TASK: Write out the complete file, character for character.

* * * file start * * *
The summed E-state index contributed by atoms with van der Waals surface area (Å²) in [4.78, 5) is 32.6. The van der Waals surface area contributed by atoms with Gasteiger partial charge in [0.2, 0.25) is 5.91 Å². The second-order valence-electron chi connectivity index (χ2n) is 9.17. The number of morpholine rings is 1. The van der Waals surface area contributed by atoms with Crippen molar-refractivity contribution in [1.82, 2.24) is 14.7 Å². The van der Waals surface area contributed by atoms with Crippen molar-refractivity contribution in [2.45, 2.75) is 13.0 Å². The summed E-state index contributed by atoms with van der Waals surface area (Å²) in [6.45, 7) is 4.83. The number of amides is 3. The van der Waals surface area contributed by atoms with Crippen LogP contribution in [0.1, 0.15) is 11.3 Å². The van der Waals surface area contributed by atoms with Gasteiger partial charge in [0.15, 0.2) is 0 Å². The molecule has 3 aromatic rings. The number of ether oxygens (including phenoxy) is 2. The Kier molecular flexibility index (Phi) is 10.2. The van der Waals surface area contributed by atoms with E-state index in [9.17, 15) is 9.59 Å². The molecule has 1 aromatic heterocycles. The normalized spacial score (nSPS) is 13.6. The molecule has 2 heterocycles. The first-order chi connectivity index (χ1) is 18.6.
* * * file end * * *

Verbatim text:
The summed E-state index contributed by atoms with van der Waals surface area (Å²) in [4.78, 5) is 32.6. The van der Waals surface area contributed by atoms with Gasteiger partial charge in [0.2, 0.25) is 5.91 Å². The second-order valence-electron chi connectivity index (χ2n) is 9.17. The number of morpholine rings is 1. The van der Waals surface area contributed by atoms with Crippen molar-refractivity contribution in [1.82, 2.24) is 14.7 Å². The van der Waals surface area contributed by atoms with Crippen molar-refractivity contribution in [2.45, 2.75) is 13.0 Å². The summed E-state index contributed by atoms with van der Waals surface area (Å²) in [6.45, 7) is 4.83. The number of amides is 3. The van der Waals surface area contributed by atoms with Crippen LogP contribution in [0.1, 0.15) is 11.3 Å². The van der Waals surface area contributed by atoms with Gasteiger partial charge in [0.15, 0.2) is 0 Å². The molecule has 3 aromatic rings. The number of ether oxygens (including phenoxy) is 2. The Kier molecular flexibility index (Phi) is 10.2. The van der Waals surface area contributed by atoms with E-state index in [9.17, 15) is 9.59 Å². The molecule has 1 aromatic heterocycles. The normalized spacial score (nSPS) is 13.6. The molecule has 2 heterocycles. The first-order chi connectivity index (χ1) is 18.6.